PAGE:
PM wants end to domestic violence but funding queried

Every federal politician needs to take responsibility for rising levels of violence against women, the prime minister has declared, saying too many incidents were taking place.

Following community outrage after Perth man Mark Bombara killed the friend of his ex-wife and the friend's 18-year-old daughter, Anthony Albanese said the rates of violence against women were alarming.

"Tragically, every weekend, every week, every month, every year, there's just too much of this," he told parliament on Thursday.

"It is something that we in (parliament house) have a responsibility to address. State governments, who are the frontline of community service delivery, have a responsibility to address, but our whole society needs to be engaged with (the solution), as well."

Mr Albanese said it remained concerning that violence against women was being repeated through generations.

"It has an impact on children, and we often see people who have experienced and witnessed violence against their mums," he said.

"Men, in particular, have to take responsibility for changing attitudes, changing culture, because it demeans everyone, it demeans women."

It comes as West Australian police have come under sustained pressure following revelations they failed to stop the double murder by Bombara, despite several pleas for help from his ex-wife and daughter.

The state government had flagged changes to gun laws following the double murder, but Premier Roger Cook has faced sustained questioning over whether he was satisfied with the police response.

Meanwhile, researchers say women and children experiencing domestic violence cannot afford to wait a decade for change.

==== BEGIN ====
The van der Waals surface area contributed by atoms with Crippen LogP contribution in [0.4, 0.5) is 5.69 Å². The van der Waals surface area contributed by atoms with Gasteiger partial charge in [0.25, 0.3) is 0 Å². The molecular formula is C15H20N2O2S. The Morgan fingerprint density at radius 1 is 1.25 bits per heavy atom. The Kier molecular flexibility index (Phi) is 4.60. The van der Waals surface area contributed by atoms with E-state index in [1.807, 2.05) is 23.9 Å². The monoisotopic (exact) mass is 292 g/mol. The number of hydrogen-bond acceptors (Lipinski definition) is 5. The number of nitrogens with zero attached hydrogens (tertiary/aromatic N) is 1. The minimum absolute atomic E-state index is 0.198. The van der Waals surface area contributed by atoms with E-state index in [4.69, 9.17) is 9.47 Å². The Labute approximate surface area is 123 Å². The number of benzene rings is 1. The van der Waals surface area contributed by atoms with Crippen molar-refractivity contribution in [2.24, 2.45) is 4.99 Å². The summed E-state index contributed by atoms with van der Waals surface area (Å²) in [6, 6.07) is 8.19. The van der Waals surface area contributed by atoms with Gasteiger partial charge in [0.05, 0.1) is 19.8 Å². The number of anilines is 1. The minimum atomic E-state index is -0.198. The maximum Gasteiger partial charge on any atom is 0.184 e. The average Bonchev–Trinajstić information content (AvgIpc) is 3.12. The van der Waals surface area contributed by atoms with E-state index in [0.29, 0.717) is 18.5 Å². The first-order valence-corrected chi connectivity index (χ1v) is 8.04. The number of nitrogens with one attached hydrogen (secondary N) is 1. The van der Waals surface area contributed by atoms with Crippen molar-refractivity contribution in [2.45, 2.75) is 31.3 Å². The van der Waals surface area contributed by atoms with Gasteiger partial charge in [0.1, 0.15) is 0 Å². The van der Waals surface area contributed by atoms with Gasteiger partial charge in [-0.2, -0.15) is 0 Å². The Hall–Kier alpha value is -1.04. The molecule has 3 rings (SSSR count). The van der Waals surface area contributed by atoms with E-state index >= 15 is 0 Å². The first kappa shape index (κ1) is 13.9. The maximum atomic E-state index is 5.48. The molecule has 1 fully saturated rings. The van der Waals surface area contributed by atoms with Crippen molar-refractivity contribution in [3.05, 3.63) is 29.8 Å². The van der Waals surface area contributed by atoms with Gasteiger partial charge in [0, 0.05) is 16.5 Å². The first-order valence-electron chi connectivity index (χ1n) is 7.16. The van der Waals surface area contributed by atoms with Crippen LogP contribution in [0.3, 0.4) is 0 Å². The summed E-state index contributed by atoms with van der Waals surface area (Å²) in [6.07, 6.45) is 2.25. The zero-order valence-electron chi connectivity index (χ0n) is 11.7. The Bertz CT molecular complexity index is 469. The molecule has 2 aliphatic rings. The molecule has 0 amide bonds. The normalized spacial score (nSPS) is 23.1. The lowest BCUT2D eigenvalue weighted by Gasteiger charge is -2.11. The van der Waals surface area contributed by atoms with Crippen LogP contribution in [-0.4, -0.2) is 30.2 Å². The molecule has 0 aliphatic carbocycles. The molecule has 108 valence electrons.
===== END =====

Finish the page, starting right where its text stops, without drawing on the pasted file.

The federal government has committed $3.4 billion to a 10-year national plan that guides actions toward ending domestic and family violence against women and children.

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The federal government has committed $3.4 billion to a plan to tackle domestic and family violence. (Jane Dempster/AAP PHOTOS)

However, a paper published by UNSW Professor Michael Salter and journalist Jess Hill has called for more short and medium-term strategies to tackle some of the biggest drivers of domestic violence alongside the long-range plan.

"That involves alcohol regulation, looking at problems, tackling the pernicious effects of unregulated social media and pornography on boys and young men," Professor Salter told reporters on Thursday.

"It involves accountability for perpetrators and making sure that our criminal justice system is reinforcing the consequences of violent and abusive behaviour against the men who are perpetrating.

"Women and children cannot wait for 10 or 20 or 30 years before they feel safe and secure in the places where they live."

One in five people over the age of 14, an estimated 4.6 million people across Australia, had been abused or put in fear by someone under the influence of alcohol in the previous 12 months, the 2022-23 National Drug Strategy Household Survey found.

A 2020 report by Australia's National Research Organisation for Women's Safety found gambling intensified the frequency and severity of intimate partner violence against women.

And an Australian Institute of Criminology report noted that studies of women seeking support from domestic violence services revealed an association between male partners' use of pornography and increased levels of sexual violence, rape and stalking.

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Research shows gambling intensifies the frequency and severity of partner violence against women. (Paul Jeffers/AAP PHOTOS)

The federal government has acknowledged the impact of harmful online content, including pornography, on young men and has committed $6.5 million to pilot "age-assurance technologies".

One woman was killed every 11 days by a current or former partner between 2022 and 2023, with the rate estimated to have doubled in 2024 after a spate of high-profile deaths.

The Commonwealth has offered $5000 in financial support for women escaping violent relationships as part of an almost $1 billion package in its 2024 federal budget.

However, it has come under fire over a lack of funding for frontline domestic violence services in this same budget.

Minister for Women Katy Gallagher said states and territories had primary responsibility for funding those services.

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